Yarmouth coastguard battle taken to minister

A petition calling for Great Yarmouth coastguard station to be saved from government cuts has been handed over to transport minister Mike Penning.

Norfolk County Councillor Paul Rice, who has been leading a countywide campaign, handed over the 1,000-signature document at Yarmouth railway station with the pledge: 'We have not given up the fight.'

The total, which included support from emergency service staff and key port businesses, was achieved despite launching the campaign only a month before public consultation finished on October 6. A government e-petition which is still active has so far reached 141 signatures.

Mr Rice, whose council division includes a wide area of the Broads presently covered by Yarmouth coastguards, highlighted the fact there have been four deaths on the inland waterways so far this year. He also flagged up the expanding port activities in Yarmouth and Lowestoft, related to windfarm developments, and tanker-to-tanker oil transfers off Southwold.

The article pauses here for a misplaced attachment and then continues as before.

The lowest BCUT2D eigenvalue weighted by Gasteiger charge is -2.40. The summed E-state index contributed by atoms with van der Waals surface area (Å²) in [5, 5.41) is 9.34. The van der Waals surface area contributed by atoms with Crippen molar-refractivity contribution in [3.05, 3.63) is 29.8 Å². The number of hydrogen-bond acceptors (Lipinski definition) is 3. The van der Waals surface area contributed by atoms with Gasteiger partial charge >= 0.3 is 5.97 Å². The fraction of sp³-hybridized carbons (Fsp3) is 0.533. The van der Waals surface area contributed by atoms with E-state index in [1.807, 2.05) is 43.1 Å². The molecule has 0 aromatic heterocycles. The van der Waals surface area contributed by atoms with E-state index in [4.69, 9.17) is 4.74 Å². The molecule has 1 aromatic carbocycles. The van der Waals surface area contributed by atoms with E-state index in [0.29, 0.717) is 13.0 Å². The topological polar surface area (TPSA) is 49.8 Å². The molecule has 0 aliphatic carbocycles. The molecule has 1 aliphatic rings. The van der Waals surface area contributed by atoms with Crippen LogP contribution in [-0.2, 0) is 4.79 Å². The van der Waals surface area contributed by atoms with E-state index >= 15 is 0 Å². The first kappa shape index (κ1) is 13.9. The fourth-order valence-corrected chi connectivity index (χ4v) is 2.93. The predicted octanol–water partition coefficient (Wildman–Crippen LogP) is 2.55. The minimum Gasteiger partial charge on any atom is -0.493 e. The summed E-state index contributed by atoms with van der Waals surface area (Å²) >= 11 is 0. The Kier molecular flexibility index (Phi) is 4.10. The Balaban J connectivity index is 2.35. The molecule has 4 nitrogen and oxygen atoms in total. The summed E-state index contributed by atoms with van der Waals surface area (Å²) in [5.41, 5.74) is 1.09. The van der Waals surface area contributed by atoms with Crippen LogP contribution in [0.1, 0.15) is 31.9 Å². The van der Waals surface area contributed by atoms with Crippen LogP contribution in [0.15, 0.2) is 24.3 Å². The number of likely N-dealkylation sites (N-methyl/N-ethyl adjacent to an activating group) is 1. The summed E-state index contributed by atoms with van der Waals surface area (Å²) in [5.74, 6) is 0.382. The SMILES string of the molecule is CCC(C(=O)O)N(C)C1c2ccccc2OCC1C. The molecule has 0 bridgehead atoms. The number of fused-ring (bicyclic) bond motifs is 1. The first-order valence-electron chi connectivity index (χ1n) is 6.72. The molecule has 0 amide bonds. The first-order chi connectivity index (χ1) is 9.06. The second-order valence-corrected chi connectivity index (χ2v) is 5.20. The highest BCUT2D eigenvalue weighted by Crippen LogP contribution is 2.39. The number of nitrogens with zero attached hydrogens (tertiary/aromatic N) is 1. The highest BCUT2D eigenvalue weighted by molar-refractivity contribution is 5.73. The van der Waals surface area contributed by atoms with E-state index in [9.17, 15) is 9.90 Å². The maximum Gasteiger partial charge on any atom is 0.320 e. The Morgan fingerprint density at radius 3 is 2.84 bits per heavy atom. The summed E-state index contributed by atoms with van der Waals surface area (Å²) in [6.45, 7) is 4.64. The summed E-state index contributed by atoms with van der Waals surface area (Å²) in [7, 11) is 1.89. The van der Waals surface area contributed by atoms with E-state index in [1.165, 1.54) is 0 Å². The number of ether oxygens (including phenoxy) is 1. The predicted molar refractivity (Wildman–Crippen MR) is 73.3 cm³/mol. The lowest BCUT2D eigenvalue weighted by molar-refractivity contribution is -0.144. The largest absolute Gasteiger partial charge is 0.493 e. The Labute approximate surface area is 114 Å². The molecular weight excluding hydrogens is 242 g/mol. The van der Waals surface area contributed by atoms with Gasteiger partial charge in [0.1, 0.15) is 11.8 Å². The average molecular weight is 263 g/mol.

The independent lifeboats at Caister and Hemsby and other bodies, including the Broads Authority and Broads Hire Boat Federation, have voiced concerns at the loss of local knowledge and the possible difficulties of relying on coastguards based in Bridlington, Dover or the Solent.


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Mr Rice said he had suggested to the minister that a new coastguard base could be incorporated at Yarmouth port, sharing facilities with immigration and customs staff who would be needed as EastPort became busier. He said he would also be seeking to put forward a motion at county council calling for the plans to be revised or reversed.

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